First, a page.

Chief of Ambutl’ Tribe looked down at little boring man in silly clothes with condescending contempt. Wind howled on the teopulli’s top, ripping the flames on sacred bonfires in rock bowls. Warriors and priests of Ambutl’ Tribe were sitting on long stone benches and talking quietly while eyeing the envoy of savages from overseas.
“Your sorcerer will be led here, put on altar and our best priest will do justice by ripping his heart off his chest. Such is punishment for murder.”
Chief was very patient. He repeated the same words for seventh or eighth time: he lost some fingers in battles of the past and there wasn’t enough left to count. Stupid, small and boring savage from beyond the sea couldn’t understand the simplest things.
“It wasn’t proved that murder was committed by our… erm… employee,” replied little man. Chief loudly sighed for seventh or eighth time.
“Great Oglopogle revealed that to us,” said Chief with self-control that knew no bounds, “With Oglopogle’s blessing our priests discovered that your sorcerer murdered stepson of Ambutl’ Tribe. Why should you question Oglopogle will?”
This twist in conversation was new, and little man quickly glanced aside before formulating an answer. One of the priests, who was considered upstart in his youth and now has a reputation of small Chihuahua who didn’t grow up and happy to be a pup, seized the moment and jumped from his place:
“They don’t believe in Oglopogle, o Chief! Savages do not honor Virasicaka! Exile barbarians from our shores, o Chief, and send priests with suitable guard to the lands beyond the sea. Let these wild men know the glory of Oglopogle; let them establish Virasicaka of their own!
Proclaiming that, priest let himself down on the bench with a huff.
“We honor Virasicaka,” little man’s face was blank when he denied accusation, “We believe in Oglopogle as much as Ambutl’ Tribe do. We just call him differently. We have the right of originality.”
“Quit your subterfuges!” yelled same priest, this time without raising himself, “Our envoys related that no Oglopogle altar stands in the lands beyond the sea! They saw only,” priest made a face,” Crosses!”
Chief of Ambutl’ Tribe nodded supportively to priest pleads. Chief was civilized and tolerant man and understood that Oglopogle shows himself in different forms to different tribes. So far his existence cannot be truly comprehended by pathetic intellect of savages. Let them pray to their crosses; in due time they’ll know true faith and blood-stained ziggurats will be standing on the places occupied of their ungainly temples.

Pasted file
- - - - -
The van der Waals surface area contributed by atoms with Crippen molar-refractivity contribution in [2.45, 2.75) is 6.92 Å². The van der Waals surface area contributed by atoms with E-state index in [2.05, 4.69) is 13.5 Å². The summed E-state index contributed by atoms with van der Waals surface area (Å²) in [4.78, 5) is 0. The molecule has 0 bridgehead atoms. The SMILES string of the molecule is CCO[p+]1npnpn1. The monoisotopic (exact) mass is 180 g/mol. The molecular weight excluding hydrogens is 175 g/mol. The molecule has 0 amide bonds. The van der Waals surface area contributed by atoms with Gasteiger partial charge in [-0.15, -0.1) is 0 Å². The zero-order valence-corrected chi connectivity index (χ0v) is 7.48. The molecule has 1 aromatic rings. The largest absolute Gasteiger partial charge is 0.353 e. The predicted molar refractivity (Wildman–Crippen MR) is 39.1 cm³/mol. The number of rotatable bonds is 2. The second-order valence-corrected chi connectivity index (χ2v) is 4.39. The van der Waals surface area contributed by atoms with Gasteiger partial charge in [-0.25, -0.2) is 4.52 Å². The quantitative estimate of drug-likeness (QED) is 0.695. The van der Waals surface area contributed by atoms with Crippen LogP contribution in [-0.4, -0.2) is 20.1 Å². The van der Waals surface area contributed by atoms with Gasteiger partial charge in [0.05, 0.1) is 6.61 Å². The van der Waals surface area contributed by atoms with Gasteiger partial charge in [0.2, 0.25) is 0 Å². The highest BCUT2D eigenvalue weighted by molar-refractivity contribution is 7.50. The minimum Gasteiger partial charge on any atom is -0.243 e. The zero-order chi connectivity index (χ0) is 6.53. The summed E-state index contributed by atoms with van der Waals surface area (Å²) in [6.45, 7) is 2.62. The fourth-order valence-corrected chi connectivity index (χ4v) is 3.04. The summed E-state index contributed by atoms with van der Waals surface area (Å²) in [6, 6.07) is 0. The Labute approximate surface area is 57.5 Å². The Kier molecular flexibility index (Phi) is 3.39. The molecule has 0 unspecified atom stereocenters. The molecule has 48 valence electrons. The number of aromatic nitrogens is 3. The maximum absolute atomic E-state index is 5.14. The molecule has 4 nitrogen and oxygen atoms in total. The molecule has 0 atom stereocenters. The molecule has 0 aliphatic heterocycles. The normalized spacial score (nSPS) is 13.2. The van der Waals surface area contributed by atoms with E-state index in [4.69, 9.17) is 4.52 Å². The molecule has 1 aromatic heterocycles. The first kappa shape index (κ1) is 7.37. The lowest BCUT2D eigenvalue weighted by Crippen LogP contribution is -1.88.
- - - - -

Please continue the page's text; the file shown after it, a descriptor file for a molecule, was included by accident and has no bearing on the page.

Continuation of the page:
“Virasicaka of yours,” Chief’s nose ring moved as he smiled, ”Just too original. Your warriors march in ranks and files, isn’t that sign of slavery? Your women cover their breasts but open their legs…”
Warriors guffawed as one; priests spat as one.
“…isn’t that a sign of vulgarity? Your Chiefs haven’t labored for year at Oglopogle altars, how can they be considered chiefs at all? You do not drink tlatepoka nor eat chinubampa, isn’t that a sign of your backwardness?
We taught you about Virasicaka a hundred moons ago. How dare you compare your Virasicaka to ours, which have over eight thousand moons of age?
Priest and warriors of Ambutl’ Tribe made all sorts of agreeable noises. Little man kept silence – he couldn’t argue with that.
“Those with Virasicaka so immature and… original… should bow before one with Virasicaka so stable and dignified,” Chief spoke the obvious, “Hand out your killer-sorcerer and our best priest will do justice by ripping his heart off his chest. Such is punishment for the murder.”
“It wasn’t proved that the murder was committed by our… erm… employee,” replied little man without much thought. Chief sighed again and adjusted his headgear made from great feathers of bhabhaka, which looked especially imposing compared to dull gray garment of a little man.
“Stepson of Ambutl’ Tribe was killed by boomstick made overseas. In the lands of Ambutl’ Tribe there are no such despicable weapons,” mighty and scarred Unfairness Extirpator joined the discussion. He was rumored to be so blessed by Virasicaka, so he can discern the guilty just by single glance.
“Unfortunately, in the lands of Ambutl’ Tribe some swashbuckling scum from our shores found shelter,” mumbled little man, “Those have boomsticks of their own.”
“Our Virasicaka haven’t called them ‘swashbuckling scum’! They are stepchildren of Ambutl’ Tribe!” roared Unfairness Extirpator, “No one saw even single boomstick on them!”
“Likewise, our port inspection haven’t uncovered them in time…” started little man, but Unfairness Extirpator haven’t let himself be fooled by those obscure and thus untrue words:
“By the mercy of Virasicaka! Those men fled to us from your barbaric attempt to change their way to life, afraid that that their extermination was certain; so they were accepted as stepchildren of Ambutl’ Tribe!”